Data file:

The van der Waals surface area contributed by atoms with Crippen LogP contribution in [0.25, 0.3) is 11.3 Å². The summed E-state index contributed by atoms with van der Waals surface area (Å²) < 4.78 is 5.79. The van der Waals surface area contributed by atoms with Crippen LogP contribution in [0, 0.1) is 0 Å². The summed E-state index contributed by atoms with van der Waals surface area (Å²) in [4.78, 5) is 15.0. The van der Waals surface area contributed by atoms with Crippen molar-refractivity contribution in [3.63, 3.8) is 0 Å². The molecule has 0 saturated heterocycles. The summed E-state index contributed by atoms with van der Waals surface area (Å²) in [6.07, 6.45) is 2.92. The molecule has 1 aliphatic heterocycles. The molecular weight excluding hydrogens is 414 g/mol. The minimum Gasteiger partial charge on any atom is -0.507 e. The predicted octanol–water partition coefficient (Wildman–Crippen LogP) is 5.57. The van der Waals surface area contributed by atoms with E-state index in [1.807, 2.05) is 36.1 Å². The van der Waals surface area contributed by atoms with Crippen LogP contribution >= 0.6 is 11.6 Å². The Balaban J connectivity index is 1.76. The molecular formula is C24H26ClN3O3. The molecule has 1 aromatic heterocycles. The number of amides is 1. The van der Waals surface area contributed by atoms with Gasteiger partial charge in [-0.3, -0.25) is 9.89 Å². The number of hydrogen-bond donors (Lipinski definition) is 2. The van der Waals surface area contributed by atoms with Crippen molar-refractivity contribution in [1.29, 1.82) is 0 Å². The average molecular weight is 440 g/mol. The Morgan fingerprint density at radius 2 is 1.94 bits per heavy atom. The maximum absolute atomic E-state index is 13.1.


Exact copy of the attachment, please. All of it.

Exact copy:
The van der Waals surface area contributed by atoms with Crippen LogP contribution in [0.25, 0.3) is 11.3 Å². The summed E-state index contributed by atoms with van der Waals surface area (Å²) < 4.78 is 5.79. The van der Waals surface area contributed by atoms with Crippen LogP contribution in [0, 0.1) is 0 Å². The summed E-state index contributed by atoms with van der Waals surface area (Å²) in [4.78, 5) is 15.0. The van der Waals surface area contributed by atoms with Crippen molar-refractivity contribution in [3.63, 3.8) is 0 Å². The molecule has 0 saturated heterocycles. The summed E-state index contributed by atoms with van der Waals surface area (Å²) in [6.07, 6.45) is 2.92. The molecule has 1 aliphatic heterocycles. The molecular weight excluding hydrogens is 414 g/mol. The minimum Gasteiger partial charge on any atom is -0.507 e. The predicted octanol–water partition coefficient (Wildman–Crippen LogP) is 5.57. The van der Waals surface area contributed by atoms with E-state index in [1.807, 2.05) is 36.1 Å². The van der Waals surface area contributed by atoms with Crippen LogP contribution >= 0.6 is 11.6 Å². The Balaban J connectivity index is 1.76. The molecular formula is C24H26ClN3O3. The molecule has 1 aromatic heterocycles. The number of amides is 1. The van der Waals surface area contributed by atoms with Gasteiger partial charge in [-0.3, -0.25) is 9.89 Å². The number of hydrogen-bond donors (Lipinski definition) is 2. The van der Waals surface area contributed by atoms with Crippen molar-refractivity contribution in [1.29, 1.82) is 0 Å². The average molecular weight is 440 g/mol. The Morgan fingerprint density at radius 2 is 1.94 bits per heavy atom. The maximum absolute atomic E-state index is 13.1.